Maryland Heights, second in hotel rooms in the region behind only the city of St. Louis, is adding several more, bringing it to 4,000 hotel rooms. Those additions, as well as multimillion-dollar headquarters expansions by World Wide Technology and Watlow, have fueled an unprecedented boom in development and construction this year.
After a dip in 2014, building permit revenue in Maryland Heights grew significantly in the past two years, nearly doubling from $648,607 in 2015 to more than $1.2 million in 2016 — a record for the city that incorporated in 1985. The suburb located about 20 miles northwest of downtown St. Louis has a population of 27,000 and receives building permit revenue from commercial and residential construction and remodeling projects.
“We’ve seen ongoing growth in the past decade but what’s unusual is the amount we’ve seen in 2016,” said city administrator Jim Krischke. The city is hiring a new plan reviewer and building inspector to keep up with the flurry of activity.
People are also reading…
Multiple office expansion projects had construction cranes dotting Maryland Heights’ skyline for much of the year. The biggest project under construction is the new 208,000-square-foot headquarters building for World Wide Technology at Westport Plaza. A tech company with more than $7 billion in annual revenue, WWT broke ground a year ago on the six-story building that will ultimately accommodate 1,200 employees.
The company searched sites in both Missouri and Illinois to build its new headquarters but opted to stay close to its current office campus in Maryland Heights where the company was founded in 1990, said WWT Chief Financial Officer Thomas Strunk.
“It’s 10 minutes from the airport and centrally located for our employees,” Strunk said of Westport. “It was important for us to be able to plug into Westport’s amenities because we have so many people coming in to visit our headquarters.”
The WWT headquarters is the largest piece in $95 million in projects underway or recently completed at Westport by its owner, Maryland Heights-based Lodging Hospitality Management .
WWT, which plans to convert its existing headquarters on Fee Fee Road into a technology park with data center and lab space, will have its new headquarters building completed in May, said Bob O’Loughlin, LHM chairman and CEO.
LHM owned two hotels at Westport but made a larger investment in 2012 by acquiring the more than 700,000-square-foot mixed-use development when Westport’s occupancy was just 72 percent. The company saw potential in the spacious but aging property that opened in the early 1970s, due to its accessibility to interstates and the airport that’s only eight miles away, O’Loughlin said.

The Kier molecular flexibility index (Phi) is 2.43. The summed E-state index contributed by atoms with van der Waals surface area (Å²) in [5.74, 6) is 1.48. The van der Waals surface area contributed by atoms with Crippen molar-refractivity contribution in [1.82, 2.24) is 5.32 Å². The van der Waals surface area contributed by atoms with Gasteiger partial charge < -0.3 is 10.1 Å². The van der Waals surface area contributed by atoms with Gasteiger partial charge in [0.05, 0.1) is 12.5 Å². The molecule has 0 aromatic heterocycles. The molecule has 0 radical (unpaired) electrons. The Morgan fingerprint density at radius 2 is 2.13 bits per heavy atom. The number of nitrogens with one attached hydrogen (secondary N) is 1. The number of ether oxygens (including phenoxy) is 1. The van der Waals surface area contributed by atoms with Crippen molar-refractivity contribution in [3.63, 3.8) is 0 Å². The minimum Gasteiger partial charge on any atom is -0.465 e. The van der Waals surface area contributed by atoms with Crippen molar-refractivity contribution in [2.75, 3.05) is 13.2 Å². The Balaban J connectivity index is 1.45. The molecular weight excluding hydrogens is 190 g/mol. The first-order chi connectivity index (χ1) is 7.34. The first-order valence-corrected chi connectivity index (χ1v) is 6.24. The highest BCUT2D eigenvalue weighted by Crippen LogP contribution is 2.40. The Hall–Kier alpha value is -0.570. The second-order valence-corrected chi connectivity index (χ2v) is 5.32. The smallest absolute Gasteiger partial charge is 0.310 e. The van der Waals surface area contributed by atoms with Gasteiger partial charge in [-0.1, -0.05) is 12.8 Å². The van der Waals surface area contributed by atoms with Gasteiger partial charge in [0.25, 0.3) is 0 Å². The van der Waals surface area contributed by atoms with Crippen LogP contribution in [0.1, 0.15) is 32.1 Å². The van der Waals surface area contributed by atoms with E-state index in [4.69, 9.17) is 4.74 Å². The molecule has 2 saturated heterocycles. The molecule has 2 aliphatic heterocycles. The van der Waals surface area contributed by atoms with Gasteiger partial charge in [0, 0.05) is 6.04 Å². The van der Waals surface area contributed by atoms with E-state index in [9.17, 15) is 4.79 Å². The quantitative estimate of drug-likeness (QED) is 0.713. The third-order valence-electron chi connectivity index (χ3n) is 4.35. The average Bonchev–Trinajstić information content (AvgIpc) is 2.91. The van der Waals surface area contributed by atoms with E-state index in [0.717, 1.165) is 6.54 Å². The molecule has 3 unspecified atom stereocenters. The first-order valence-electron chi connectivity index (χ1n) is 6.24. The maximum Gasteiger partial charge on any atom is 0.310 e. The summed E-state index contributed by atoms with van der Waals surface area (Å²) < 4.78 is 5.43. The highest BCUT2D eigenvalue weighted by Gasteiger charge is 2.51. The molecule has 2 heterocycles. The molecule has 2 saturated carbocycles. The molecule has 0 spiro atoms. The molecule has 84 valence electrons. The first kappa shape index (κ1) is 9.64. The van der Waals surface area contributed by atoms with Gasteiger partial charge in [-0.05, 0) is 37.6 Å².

“It was a great time to buy when the economy was down,” O’Loughlin said. “We buy opportunistically and spend a lot of money on fixing properties up. We felt it was a great central corridor for a lot of businesses.” Westport’s occupancy had grown to 92 percent, and when World Wide Technology’s office building opens next year, Westport will have more than 1 million square feet of space.
Several other businesses in Maryland Heights also expanded in 2016, helping to contribute to the construction boom: Ranken Jordan Pediatric Bridge Hospital is adding a 50,000-square-foot, $28 million addition that’s slated to be completed next fall; and the Humane Society of Missouri is spending $14 million to add a 30,000-square-foot adoption center and dog park. Additionally, Watlow is adding a 30,000-square-foot building and renovating 56,000-square feet of space at the manufacturing firm’s headquarters. The total cost of Watlow's project, set to be completed in 2017, is $30 million.
Of the St. Louis region’s 38,000 hotel rooms, about 3,200 are in Maryland Heights and more are on the way, fueled by demand from large corporate campuses nearby, including Des Peres-based Edward Jones. A 121-room Staybridge Suites at Westport opened this year and several more are under construction in Maryland Heights: Homewood Suites, Marriott Residence Inn and Fairfield Inn & Suites. Additionally, a 132-room Hilton Garden Inn has been proposed for the northwest corner of West Port Plaza Drive and Lackland Road.
Other projects under construction include a 91,800-square-foot, $24.2 million municipal community center at 2340 McKelvey Road that will be completed early next year.
Amid all the construction, one major project failed to materialize. Attorney Alan Bornstein and Los Angeles Rams owner Stan Kroenke proposed a massive retail, entertainment, office, residential and sports district situated on 1,800 acres early in the year but scrapped the plan in November.
The city is stepping back from efforts to develop the floodplain land along the Missouri River for now. “We’re going through a process internally to better plan for the property,” Krischke said. “I would be really surprised if anything came through in the next year.”
Though Maryland Heights’ city administrator doesn’t expect 2017 to reach the level of construction activity seen this year, several other projects are in the pipeline.
Last week, a public hearing was held for real estate developer Voss Properties’ proposal to convert a building at 12545 Dorsett Road into a fitness and sports center and build a retail and office building on a nearby lot.
At Westport, LHM plans to add a 12,000-square-foot sports bar with indoor bocce ball courts and a full-size basketball court in June.
LHM also plans to start construction on a couple hundred apartments at Westport soon. “We’re hoping to get started sometime next year,” O’Loughlin said.
Lisa Brown • 314-340-8127
@lisabrownstl on Twitter